Another issue troubling many in Mount Pleasant is the amount of land that has been snatched up in the past few years by developers. The demolition of homes and clear-cutting of land are viewed as detracting from the history and character of this predominately African-American community.
One developer reportedly clear-cut trees and shrubs despite a development plan that spared mature trees. In the process, some private property was cleared without the homeowners’ permission. Another developer demolished a house at 958 Mount Pleasant Rd., leaving the lot debris, trash and weed-filled, attracting rodents. This mess has sat unattended for over a year.
The property under development at the foot of Henry Avenue appeared recently tidied and covered with erosion-control netting. However, at least three homes marked for demolition at this site continue to sit abandoned and a danger to neighborhood children. One is the century-old home (shown left) of revered community leader and civil rights activist, Mazie B. Hall.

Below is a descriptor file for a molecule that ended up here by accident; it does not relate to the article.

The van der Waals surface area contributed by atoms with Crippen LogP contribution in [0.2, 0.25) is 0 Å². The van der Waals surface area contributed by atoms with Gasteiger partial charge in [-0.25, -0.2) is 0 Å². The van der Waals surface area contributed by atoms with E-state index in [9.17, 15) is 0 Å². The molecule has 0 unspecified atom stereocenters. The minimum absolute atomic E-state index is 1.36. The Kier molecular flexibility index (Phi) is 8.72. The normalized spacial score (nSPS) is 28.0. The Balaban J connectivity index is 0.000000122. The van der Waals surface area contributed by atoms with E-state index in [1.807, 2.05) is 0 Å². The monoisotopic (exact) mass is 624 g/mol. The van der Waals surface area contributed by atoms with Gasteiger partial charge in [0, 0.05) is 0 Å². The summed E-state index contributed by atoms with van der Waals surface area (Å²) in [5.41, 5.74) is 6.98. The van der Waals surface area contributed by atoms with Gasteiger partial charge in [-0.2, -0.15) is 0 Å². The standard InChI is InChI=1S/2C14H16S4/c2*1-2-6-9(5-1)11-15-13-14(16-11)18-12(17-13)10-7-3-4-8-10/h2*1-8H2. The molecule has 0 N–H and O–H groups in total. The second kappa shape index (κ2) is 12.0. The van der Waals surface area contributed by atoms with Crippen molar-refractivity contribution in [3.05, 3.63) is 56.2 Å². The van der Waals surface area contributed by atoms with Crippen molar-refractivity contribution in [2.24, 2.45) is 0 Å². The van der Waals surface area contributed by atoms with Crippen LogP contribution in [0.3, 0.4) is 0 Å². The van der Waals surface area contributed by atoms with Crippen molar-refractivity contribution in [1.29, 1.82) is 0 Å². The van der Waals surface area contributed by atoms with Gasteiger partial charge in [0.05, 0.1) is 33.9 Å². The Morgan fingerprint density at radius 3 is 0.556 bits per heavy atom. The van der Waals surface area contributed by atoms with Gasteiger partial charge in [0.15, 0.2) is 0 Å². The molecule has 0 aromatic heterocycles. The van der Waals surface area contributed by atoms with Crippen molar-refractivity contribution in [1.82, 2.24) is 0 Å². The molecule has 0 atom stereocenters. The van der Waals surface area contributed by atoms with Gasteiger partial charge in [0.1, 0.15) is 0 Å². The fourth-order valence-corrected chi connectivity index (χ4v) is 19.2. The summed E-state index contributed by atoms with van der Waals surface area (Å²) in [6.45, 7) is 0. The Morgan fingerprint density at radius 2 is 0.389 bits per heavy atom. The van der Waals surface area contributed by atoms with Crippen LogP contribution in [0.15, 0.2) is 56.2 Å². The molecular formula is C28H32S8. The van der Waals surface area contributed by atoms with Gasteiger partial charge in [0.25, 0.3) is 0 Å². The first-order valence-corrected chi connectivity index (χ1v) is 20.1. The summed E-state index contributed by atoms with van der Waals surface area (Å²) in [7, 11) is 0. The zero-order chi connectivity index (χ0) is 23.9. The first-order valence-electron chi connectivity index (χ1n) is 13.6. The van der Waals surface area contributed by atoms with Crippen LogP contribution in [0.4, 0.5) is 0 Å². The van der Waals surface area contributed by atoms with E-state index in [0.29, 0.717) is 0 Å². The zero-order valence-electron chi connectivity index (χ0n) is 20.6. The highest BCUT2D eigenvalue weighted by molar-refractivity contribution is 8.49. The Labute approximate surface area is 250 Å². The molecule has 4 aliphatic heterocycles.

Now this where I have always been puzzled about Tredyffrin. They have bragging rights to Mazie Hall since she lived in Mt. Pleasant. I think they named a park after her. So why not honor her 103 years on this earth by trying to preserve the community she fought for and called home? Every time I hear anything about Mt. Pleasant I feel like they are trying to erase it.
Obituary: Civil-rights activist and educator Mazie Hall dies at 103 Date: 2005
Suburban and Wayne Times
By Ryan Richards
Mazie B. Hall – educator, mentor, civil-rights activist, community leader and friend to many – passed away Sunday evening at age 103.
She was affectionately known simply as “Miss Mazie,” and until only recently she called the Mt. Pleasant section of Tredyffrin her home since her birth in 1902. According to those who knew her, Miss Hall left a legacy of caring and compassion.
“She lived her life and she lived it greatly,” remarked Kevin Stroman, a native of Mt. Pleasant and close friend of Miss Hall. “She was just a living legend; her legacy was how many lives that she touched, not just through education but personally.”